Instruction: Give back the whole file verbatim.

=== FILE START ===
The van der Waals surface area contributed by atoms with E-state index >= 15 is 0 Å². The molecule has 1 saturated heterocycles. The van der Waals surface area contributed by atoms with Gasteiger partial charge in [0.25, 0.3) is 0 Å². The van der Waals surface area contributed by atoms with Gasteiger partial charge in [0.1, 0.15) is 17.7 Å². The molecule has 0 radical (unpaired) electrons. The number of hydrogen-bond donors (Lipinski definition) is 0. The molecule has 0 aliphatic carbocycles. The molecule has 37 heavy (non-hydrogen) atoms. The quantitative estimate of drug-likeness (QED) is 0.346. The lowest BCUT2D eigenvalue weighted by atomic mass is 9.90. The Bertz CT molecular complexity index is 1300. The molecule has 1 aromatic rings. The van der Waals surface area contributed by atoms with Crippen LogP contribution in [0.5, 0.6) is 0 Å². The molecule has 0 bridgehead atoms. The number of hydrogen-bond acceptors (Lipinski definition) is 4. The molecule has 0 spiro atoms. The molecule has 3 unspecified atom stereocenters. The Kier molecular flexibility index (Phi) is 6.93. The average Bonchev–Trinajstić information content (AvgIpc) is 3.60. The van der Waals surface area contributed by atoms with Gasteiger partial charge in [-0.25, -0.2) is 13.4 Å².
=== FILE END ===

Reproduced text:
The van der Waals surface area contributed by atoms with E-state index >= 15 is 0 Å². The molecule has 1 saturated heterocycles. The van der Waals surface area contributed by atoms with Gasteiger partial charge in [0.25, 0.3) is 0 Å². The van der Waals surface area contributed by atoms with Gasteiger partial charge in [0.1, 0.15) is 17.7 Å². The molecule has 0 radical (unpaired) electrons. The number of hydrogen-bond donors (Lipinski definition) is 0. The molecule has 0 aliphatic carbocycles. The molecule has 37 heavy (non-hydrogen) atoms. The quantitative estimate of drug-likeness (QED) is 0.346. The lowest BCUT2D eigenvalue weighted by atomic mass is 9.90. The Bertz CT molecular complexity index is 1300. The molecule has 1 aromatic rings. The van der Waals surface area contributed by atoms with Crippen LogP contribution in [0.5, 0.6) is 0 Å². The molecule has 0 bridgehead atoms. The number of hydrogen-bond acceptors (Lipinski definition) is 4. The molecule has 0 spiro atoms. The molecule has 3 unspecified atom stereocenters. The Kier molecular flexibility index (Phi) is 6.93. The average Bonchev–Trinajstić information content (AvgIpc) is 3.60. The van der Waals surface area contributed by atoms with Gasteiger partial charge in [-0.25, -0.2) is 13.4 Å².